It is enticing. It fits perfectly with the diverse reads movement.
An intersex character is something you never see in YA. In fact, most people have no idea what intersex is and this seemingly looks like a good opportunity to educate. Which is the whole point of diverse books…. The reader, who knew little about intersex going in just a quick Wiki read to familiarize her with terms and an NPR interview or two and was interested in learning more. However, she ended up getting a big fat Lifetime movie in book form. The book started off promising enough.
On that note, what was up with Alex talking about herself in third person? I thought I was dealing with a main character who had dissociative identity disorder. It would make sense, after all, this book read like a melodrama. And a sleazy porn too with the amount of scenes describing the main character jerking off when she looks at herself in the mirror. The whole book reads like this.
And when I finished…I wept for the youth of tomorrow. Argument: I. Social value has a broad definition. Classic example of something that lacks social value. Alex As Well would not be viewed as social value test. While on its surface,it might have interesting topics that are socially relevant total nonsense and stupidity confound it and ruin the book.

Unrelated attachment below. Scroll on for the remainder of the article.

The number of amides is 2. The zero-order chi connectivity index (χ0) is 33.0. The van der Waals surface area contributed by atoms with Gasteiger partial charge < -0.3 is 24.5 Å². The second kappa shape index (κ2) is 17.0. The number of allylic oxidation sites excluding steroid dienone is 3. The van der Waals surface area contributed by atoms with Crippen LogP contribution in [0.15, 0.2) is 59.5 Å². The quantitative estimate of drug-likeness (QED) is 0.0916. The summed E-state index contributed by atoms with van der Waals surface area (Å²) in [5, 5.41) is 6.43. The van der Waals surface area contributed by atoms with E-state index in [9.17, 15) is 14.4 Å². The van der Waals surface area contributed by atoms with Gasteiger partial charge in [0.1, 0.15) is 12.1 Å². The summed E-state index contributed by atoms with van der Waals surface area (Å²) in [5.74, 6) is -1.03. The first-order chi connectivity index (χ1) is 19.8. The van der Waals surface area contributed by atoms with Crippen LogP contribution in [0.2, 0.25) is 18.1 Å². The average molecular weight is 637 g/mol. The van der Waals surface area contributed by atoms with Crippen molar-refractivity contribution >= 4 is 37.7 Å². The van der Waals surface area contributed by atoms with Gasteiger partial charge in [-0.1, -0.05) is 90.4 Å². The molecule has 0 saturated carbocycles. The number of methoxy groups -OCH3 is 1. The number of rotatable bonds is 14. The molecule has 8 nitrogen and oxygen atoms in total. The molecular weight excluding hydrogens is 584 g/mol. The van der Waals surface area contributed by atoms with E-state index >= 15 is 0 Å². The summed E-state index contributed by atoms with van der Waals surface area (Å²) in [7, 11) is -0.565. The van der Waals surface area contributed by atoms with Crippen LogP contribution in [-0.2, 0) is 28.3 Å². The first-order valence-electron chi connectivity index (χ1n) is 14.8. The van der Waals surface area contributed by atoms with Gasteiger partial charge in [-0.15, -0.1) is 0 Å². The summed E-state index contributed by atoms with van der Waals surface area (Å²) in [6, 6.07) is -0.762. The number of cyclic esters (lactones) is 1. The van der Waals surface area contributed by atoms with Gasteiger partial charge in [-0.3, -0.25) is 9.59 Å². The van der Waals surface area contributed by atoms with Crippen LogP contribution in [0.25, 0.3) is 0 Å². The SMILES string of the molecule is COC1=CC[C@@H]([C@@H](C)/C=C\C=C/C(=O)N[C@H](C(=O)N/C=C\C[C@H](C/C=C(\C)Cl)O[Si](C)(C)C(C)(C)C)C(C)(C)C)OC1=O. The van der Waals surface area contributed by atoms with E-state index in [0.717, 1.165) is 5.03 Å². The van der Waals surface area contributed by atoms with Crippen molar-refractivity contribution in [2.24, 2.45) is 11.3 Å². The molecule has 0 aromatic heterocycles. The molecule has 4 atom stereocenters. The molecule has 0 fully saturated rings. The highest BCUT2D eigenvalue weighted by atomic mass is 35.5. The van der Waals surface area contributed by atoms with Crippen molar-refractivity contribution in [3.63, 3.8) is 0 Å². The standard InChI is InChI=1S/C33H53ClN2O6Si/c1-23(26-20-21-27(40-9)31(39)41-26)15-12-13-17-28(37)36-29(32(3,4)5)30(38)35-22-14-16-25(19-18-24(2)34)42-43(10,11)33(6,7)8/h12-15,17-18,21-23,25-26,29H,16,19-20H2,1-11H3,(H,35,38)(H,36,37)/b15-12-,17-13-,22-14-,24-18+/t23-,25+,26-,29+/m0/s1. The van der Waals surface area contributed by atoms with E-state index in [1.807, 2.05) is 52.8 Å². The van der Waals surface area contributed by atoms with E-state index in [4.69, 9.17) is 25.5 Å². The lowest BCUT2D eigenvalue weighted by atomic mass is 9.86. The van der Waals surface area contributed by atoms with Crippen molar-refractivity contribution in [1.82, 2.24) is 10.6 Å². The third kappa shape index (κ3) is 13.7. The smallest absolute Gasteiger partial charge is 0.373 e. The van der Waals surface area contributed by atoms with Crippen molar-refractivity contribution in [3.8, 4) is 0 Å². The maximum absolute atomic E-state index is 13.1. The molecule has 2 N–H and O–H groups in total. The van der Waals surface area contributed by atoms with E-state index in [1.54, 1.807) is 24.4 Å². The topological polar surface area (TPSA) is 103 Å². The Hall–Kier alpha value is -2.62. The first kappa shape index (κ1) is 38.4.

Bella Swan obsession and hot conversations can be seen in the novel. There are no cats in this book, so unfortunately, they can not save the book either. Intersex issues also do not really play a role in the book, even though the main character is intersex. Alex as Well has met the criteria of the social value element for a motion for name change.
Alex As Well meets the scope of this very narrow rule. The Book Courts have taken a very staunch view on this element. All of the issues presented in the blurb have to be presented in the work. Alex As Well fails on its face on this test. Alex as Well is similar to The Conspiracy of Us. The Conspiracy of Us failed the issue test as well, since it was suppose to present its audience with a tantalizing puzzle that was similar to The Da Vinci Code.
It was just another boring YA book with a stupid love triangle. The Conspiracy of Us was unique because at first glance the case does not look like it was going to meet the criteria of the issue element. Does not make them issues. Most of the book contents could be described as one of the following things: 1 Alex getting a makeover.